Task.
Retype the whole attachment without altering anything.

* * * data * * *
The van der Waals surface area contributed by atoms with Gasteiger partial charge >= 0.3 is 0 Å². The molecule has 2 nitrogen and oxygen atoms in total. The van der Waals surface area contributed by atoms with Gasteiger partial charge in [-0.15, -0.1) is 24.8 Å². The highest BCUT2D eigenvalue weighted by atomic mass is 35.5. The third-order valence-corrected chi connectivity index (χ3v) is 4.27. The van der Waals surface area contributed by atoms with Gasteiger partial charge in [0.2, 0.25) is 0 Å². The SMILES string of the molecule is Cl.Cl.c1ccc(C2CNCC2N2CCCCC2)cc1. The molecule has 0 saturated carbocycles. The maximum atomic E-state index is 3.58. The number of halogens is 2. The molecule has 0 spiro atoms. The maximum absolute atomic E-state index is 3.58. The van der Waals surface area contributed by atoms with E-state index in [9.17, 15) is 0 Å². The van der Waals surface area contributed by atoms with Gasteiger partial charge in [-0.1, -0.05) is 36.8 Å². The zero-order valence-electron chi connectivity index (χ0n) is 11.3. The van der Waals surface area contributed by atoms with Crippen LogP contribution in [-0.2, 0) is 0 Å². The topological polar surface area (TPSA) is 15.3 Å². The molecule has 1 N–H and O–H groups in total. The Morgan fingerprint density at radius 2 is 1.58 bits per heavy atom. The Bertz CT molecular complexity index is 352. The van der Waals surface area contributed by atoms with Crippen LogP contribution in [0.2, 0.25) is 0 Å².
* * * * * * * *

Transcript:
The van der Waals surface area contributed by atoms with Gasteiger partial charge >= 0.3 is 0 Å². The molecule has 2 nitrogen and oxygen atoms in total. The van der Waals surface area contributed by atoms with Gasteiger partial charge in [-0.15, -0.1) is 24.8 Å². The highest BCUT2D eigenvalue weighted by atomic mass is 35.5. The third-order valence-corrected chi connectivity index (χ3v) is 4.27. The van der Waals surface area contributed by atoms with Gasteiger partial charge in [0.2, 0.25) is 0 Å². The SMILES string of the molecule is Cl.Cl.c1ccc(C2CNCC2N2CCCCC2)cc1. The molecule has 0 saturated carbocycles. The maximum atomic E-state index is 3.58. The number of halogens is 2. The molecule has 0 spiro atoms. The maximum absolute atomic E-state index is 3.58. The van der Waals surface area contributed by atoms with E-state index in [9.17, 15) is 0 Å². The van der Waals surface area contributed by atoms with Gasteiger partial charge in [-0.1, -0.05) is 36.8 Å². The zero-order valence-electron chi connectivity index (χ0n) is 11.3. The van der Waals surface area contributed by atoms with Crippen LogP contribution in [-0.2, 0) is 0 Å². The topological polar surface area (TPSA) is 15.3 Å². The molecule has 1 N–H and O–H groups in total. The Morgan fingerprint density at radius 2 is 1.58 bits per heavy atom. The Bertz CT molecular complexity index is 352. The van der Waals surface area contributed by atoms with Crippen LogP contribution in [0.2, 0.25) is 0 Å².